General Information About An Giang Province
Capital: Long Xuyên
Area: 3,536.68 km2
Population: 1,908,352 people (2019 Census)
Demographics: Ethnicities Vietnamese, Khmer, Cham, Hoa
Calling code: 296
An Giang is a province of Vietnam. It is in the Mekong Delta, in the southwestern part of the country, sharing a border with Cambodia to the northwest.
An Giang first became a province in 1832, having been settled by ethnically Vietnamese migrants moving southwards in search of new land. In fact, An Giang was once an important centre of the vanished Oc Eo culture, presumably owing to its position on the river. Traditionally, An Giang has been known for its silk industry.
An Giang is a home to a sizable number of people from Vietnam’s ethnic minorities. Due to the province’s proximity to Cambodia, the Khmer Krom are the largest non-Vietnamese group. Other groups, such as the Cham and ethnic Chinese (Hoa), are also found in An Giang.
The Ba Chuc massacre of April 1978, in that border province with Cambodia. On the day the Khmer Rouge began its series of border raids, April 15, 1978, Ba Chuc was a quiet little village of about 3,500 people. For two weeks, ending April 30, 1978, the Khmer Rouge tore through Ba Chuc slicing to bits anything that breathed, literally ripping apart young children limb from limb and hacking the adults to pieces with machetes. When the raids ceased the population of Ba Chuc reduced to half.
An Giang occupies a position in the upper reaches of the Mekong Delta. The Hau Giang and Tien Giang branches of the Mekong River are the dominant geographical features of the province. With the exception of the west, most of An Giang is fairly flat and is crisscrossed by many canals and small rivers. This terrain has led to An Giang being a significant agricultural centre, producing significant quantities of rice. The Cam Mountains, also known as the That Son range or the “Seven Mountains”, are located in the western Tinh Bien District. Followers of the Buu Son Ky Huong tradition, founded in An Giang in 1849, refer to these mountains as Buu Son, “Precious Mountains”.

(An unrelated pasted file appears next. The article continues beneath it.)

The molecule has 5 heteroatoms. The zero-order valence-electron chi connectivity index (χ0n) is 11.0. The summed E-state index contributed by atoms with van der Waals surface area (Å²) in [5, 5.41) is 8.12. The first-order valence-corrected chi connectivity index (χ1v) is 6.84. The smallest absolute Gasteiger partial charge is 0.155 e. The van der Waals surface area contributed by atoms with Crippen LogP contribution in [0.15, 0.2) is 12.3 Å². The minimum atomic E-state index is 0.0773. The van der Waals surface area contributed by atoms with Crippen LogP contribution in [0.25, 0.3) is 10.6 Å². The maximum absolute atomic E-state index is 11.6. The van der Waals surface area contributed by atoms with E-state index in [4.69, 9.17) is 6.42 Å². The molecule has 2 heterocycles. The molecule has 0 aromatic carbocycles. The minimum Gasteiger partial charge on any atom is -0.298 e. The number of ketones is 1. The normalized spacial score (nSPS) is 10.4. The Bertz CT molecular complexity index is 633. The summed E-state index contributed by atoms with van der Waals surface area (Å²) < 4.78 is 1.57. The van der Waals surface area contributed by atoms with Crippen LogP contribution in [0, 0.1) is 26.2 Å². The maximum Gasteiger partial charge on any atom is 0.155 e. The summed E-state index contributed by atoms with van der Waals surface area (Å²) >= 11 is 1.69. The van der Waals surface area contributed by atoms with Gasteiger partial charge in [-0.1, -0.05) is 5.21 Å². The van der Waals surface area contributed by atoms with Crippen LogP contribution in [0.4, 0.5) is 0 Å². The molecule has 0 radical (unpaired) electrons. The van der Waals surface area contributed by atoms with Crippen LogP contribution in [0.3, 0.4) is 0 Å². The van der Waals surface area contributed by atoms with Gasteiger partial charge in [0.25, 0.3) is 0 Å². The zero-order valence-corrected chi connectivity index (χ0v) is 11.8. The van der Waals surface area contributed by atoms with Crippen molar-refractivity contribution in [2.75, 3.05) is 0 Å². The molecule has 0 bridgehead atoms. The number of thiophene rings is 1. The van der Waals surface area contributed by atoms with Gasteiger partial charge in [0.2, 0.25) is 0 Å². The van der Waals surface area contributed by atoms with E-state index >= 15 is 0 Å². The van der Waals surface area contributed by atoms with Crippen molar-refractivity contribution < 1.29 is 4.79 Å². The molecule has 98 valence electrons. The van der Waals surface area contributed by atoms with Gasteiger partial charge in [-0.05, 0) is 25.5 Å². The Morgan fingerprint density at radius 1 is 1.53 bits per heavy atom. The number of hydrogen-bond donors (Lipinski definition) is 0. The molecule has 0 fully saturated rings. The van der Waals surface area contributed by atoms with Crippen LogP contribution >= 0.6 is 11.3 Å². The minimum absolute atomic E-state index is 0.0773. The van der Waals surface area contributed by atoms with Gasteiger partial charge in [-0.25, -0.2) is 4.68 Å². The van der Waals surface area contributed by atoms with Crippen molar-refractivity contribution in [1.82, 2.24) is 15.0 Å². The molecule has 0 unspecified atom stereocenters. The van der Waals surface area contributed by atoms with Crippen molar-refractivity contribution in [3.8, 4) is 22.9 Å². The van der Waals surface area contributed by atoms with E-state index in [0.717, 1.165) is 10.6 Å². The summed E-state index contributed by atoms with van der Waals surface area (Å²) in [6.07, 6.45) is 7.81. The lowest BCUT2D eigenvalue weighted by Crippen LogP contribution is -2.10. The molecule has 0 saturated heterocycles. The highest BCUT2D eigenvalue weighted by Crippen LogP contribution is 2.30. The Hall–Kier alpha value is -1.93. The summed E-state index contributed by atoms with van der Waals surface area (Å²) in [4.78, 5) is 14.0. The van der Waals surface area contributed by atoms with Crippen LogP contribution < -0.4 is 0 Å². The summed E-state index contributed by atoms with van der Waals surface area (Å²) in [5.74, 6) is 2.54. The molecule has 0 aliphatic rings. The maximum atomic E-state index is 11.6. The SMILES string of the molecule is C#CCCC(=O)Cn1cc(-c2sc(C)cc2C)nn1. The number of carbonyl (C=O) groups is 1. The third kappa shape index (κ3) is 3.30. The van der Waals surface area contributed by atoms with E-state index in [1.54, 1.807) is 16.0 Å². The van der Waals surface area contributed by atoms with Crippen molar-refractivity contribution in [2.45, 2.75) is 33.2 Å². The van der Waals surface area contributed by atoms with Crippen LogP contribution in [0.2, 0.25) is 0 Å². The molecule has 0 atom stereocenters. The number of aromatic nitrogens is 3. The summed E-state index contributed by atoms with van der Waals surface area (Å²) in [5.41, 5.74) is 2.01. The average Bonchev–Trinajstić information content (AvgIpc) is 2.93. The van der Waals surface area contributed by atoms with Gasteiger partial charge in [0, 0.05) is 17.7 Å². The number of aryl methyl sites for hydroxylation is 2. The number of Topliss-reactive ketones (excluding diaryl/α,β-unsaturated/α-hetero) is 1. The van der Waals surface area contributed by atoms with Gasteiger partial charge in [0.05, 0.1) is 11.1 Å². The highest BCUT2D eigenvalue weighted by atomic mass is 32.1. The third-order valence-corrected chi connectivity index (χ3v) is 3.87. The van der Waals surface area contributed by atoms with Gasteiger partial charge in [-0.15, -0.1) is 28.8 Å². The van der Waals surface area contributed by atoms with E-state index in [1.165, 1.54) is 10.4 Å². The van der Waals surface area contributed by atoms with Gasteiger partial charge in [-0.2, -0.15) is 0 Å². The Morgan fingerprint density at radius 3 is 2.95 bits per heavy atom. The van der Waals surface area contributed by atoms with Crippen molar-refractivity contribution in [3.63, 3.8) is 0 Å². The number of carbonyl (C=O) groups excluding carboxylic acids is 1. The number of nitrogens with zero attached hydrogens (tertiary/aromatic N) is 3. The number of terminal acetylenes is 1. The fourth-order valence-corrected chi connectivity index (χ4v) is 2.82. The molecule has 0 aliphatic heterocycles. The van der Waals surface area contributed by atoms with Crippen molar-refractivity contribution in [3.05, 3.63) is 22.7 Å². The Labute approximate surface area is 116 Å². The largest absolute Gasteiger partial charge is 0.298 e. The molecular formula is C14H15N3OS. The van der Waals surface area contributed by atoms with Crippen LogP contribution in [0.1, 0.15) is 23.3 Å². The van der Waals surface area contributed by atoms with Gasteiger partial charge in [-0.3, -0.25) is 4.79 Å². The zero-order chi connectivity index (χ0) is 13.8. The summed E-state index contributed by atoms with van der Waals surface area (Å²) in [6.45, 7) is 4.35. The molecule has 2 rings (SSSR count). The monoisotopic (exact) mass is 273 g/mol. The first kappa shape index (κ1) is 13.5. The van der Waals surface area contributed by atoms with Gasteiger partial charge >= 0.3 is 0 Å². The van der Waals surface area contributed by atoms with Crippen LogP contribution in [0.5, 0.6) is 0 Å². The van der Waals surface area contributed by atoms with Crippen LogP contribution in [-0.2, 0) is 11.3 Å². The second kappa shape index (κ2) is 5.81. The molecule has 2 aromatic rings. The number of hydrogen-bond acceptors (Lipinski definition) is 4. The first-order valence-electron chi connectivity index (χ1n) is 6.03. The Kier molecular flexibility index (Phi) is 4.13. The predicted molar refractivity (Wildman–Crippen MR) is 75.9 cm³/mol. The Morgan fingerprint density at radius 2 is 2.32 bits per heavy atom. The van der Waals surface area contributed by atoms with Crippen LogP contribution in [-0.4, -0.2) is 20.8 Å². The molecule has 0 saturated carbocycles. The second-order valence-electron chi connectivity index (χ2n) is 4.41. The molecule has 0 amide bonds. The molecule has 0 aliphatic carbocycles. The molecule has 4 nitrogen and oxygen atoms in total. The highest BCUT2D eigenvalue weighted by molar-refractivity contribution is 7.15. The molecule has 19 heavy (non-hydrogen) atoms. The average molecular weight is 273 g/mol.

An Giang Province Administration
An Giang is subdivided into 11 district-level sub-divisions:
An Phu: 2 towns and 12 rural communes
Chau Phu: 1 town and 12 rural communes
Chau Thanh: 1 town and 12 rural communes
Cho Moi: 2 towns and 16 rural communes
Phu Tan: 2 towns and 16 rural communes
Thoai Son: 3 towns and 14 rural communes
Tinh Bien: 3 towns and 11 rural communes
Tri Ton: 2 towns and 13 rural communes
Tan Chau: 5 wards and 9 rural communes
Chau Doc: 5 wards and 2 rural communes
Long Xuyen: 11 wards and 2 rural communes (capital of the province)
They are further subdivided into 16 commune-level towns (or townlets), 119 communes, and 21 wards (156 in total).
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